Depression CBT Self-Help Guide
The natural management of depression involves
understanding depression and the factors that
contribute to the symptoms. Learning to manage
stress in your life and engage in self-care
behaviors can improve your symptoms.
Screening test with graph to monitor severity
Articles about clinical depression and
cognitive-behavioral therapy (CBT)
50 suggestions from CBT with a tracking
feature to help focus positively and motivate
Depression Assistance Audio to help
understand clinical depression
Cognitive Thought Diary to learn to challenge
stressful thinking and provide positive feedback
Emotion Training Audio to learn to access
Relaxation Audios to learn deep relaxation
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Customization of graphics
This app contains a depression severity test,
audios, articles, a cognitive diary, and a
motivational points system that help you learn
how to do this.
I'm Depressed. I'm Overwhelmed. Where Do I Start?
Although cognitive-behavioral therapy (CBT) is the most effective treatment for depression, it can add to the already present feeling of being overwhelmed because it involves effort. Many people with depression think "What do you not get about 'I can't do anything!'?" when the therapist presents them with CBT treatment methods for depression.
A common symptom of clinical depression is fatigue with the associated feature of lack of interest in normal activities. The individual with depression can feel overwhelmed with the simplest of tasks. Eating, brushing teeth, or showering can present major daily hurdles. The idea of the effort required by CBT can be daunting.
Which is why it is best to have a CBT specialist develop a plan. The therapist can assist by creating manageable steps and by using sessions for training exercises on using the methods of CBT. A CBT specialist provides specific tools and techniques to change thinking and behavior. Read more...
Depression Assistance Audio
This audio provides information to help you understand your depression, to stop blaming yourself for the depression, and to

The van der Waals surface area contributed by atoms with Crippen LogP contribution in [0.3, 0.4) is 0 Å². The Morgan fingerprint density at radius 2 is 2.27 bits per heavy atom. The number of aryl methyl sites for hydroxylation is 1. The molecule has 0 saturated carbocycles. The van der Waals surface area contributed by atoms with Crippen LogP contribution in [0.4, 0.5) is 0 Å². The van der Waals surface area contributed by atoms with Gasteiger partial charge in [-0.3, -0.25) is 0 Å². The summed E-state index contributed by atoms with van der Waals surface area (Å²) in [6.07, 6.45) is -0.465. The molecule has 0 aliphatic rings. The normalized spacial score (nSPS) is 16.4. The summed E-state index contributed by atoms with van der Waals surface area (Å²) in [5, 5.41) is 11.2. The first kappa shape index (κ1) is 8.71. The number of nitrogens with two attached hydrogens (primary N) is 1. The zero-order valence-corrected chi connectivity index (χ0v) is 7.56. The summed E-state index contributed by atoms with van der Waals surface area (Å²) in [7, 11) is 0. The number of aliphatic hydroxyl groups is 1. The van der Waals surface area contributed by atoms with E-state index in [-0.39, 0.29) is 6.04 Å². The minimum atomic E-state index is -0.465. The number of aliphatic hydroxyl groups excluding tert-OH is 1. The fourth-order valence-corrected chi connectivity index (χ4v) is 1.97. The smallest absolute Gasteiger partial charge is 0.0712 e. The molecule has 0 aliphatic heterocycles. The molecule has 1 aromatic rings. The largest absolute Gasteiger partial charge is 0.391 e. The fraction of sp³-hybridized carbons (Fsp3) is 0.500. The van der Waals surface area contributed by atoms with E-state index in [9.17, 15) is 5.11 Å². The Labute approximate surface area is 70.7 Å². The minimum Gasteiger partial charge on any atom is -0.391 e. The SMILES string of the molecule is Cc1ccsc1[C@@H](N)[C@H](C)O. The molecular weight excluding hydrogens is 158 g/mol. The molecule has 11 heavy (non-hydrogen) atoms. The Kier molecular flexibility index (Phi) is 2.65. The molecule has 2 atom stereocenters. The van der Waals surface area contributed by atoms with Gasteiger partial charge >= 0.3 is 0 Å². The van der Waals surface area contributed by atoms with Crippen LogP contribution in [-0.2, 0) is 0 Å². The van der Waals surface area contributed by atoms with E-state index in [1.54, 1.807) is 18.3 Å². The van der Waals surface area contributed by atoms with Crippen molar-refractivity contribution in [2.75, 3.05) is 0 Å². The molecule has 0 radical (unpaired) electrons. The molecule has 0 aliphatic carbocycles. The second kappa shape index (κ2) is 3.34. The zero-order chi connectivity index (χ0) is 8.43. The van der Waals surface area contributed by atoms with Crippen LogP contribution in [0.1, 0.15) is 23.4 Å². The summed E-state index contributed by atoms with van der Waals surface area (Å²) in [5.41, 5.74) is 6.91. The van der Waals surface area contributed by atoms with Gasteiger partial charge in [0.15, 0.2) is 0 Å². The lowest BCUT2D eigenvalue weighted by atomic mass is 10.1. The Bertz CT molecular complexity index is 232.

explain the methods to reduce the stress that can contribute to the depressive symptoms. Although this audio has some
mindfulness practice in it, the purpose is for education rather than relaxation. For more information, read
What Is Depression? A Frequently Misunderstood Illness
How often does a depressed person hear comments such as these?
“Do something and you'll feel better.”
“If you just stop being so negative, you wouldn't feel so bad.”
“I don't know why you're so depressed. You have everything.”
Some of these comments may be well-intentioned but they show a lack of understanding of the nature of depression. The problem is rooted in the use of the word “depression” as a diagnosis. The reason this is a problem is due to the word “depression” also being used by the public to describe a mood such as “I'm feeling depressed today.” However, a temporary mood and a diagnosable illness are two very different things. So the use of the same term to describe apples and oranges creates a great deal of confusion and misunderstanding.
It certainly would make sense if we could change the name of the diagnosis to something else: “XYZ Disorder” that wouldn't have any other association in the public's mind. However, this was tried by the mental health profession in the past when they changed the diagnostic term manic-depression to bipolar disorder. At the same time they changed major depression to unipolar disorder but it wasn't accepted in either the public's mind or the profession's. Therefore, the best we can do at this point is to try and distinguish between the diagnosable conditions of depression and the common use of the word “depression.” Read more...
Why is it important to differentiate depressive disorders from sadness?
Most of the clients I treat for depressive disorders also feel guilty due to the belief that they "should" be able to handle their emotions better. After all, "other people are able to handle loss, grief, sadness." They reason that if they are so seriously affected they most be weak-willed or not trying hard enough. These feelings of guilt only serve to make the individual worse due to feelings of inadequacy. To refer again to the above analogy of being sick with a low-grade analogy, imagine that not only are you suffering due to the illness but you also believe that you are sick because you didn't take care of yourself well enough, you didn't exercise enough or eat the proper foods. Now, you might react to these statements by saying "That's ridiculous! Sometimes you can do all the right things and you still get sick!" And that is exactly my point. An individual with a depressive disorder doesn't have any more control over the illness of depression than someone with a virus; there are health practices that are beneficial but such practices don't eliminate illness completely. Read more...